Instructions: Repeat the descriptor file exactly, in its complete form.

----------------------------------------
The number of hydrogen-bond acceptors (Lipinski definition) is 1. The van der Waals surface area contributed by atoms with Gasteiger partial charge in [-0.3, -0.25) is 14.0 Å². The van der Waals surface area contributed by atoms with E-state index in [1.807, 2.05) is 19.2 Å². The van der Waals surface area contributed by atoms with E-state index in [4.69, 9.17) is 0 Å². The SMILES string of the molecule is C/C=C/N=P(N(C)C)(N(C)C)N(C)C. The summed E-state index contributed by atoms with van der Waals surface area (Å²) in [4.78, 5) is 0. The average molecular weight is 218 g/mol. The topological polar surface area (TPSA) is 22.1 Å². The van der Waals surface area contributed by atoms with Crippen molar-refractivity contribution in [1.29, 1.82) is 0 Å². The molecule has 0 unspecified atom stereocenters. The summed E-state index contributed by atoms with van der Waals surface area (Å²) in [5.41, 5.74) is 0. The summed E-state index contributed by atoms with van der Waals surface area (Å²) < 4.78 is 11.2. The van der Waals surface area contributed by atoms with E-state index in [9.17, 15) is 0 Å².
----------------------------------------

The number of hydrogen-bond acceptors (Lipinski definition) is 1. The van der Waals surface area contributed by atoms with Gasteiger partial charge in [-0.3, -0.25) is 14.0 Å². The van der Waals surface area contributed by atoms with E-state index in [1.807, 2.05) is 19.2 Å². The van der Waals surface area contributed by atoms with E-state index in [4.69, 9.17) is 0 Å². The SMILES string of the molecule is C/C=C/N=P(N(C)C)(N(C)C)N(C)C. The summed E-state index contributed by atoms with van der Waals surface area (Å²) in [4.78, 5) is 0. The average molecular weight is 218 g/mol. The topological polar surface area (TPSA) is 22.1 Å². The van der Waals surface area contributed by atoms with Crippen molar-refractivity contribution in [1.29, 1.82) is 0 Å². The molecule has 0 unspecified atom stereocenters. The summed E-state index contributed by atoms with van der Waals surface area (Å²) in [5.41, 5.74) is 0. The summed E-state index contributed by atoms with van der Waals surface area (Å²) < 4.78 is 11.2. The van der Waals surface area contributed by atoms with E-state index in [9.17, 15) is 0 Å².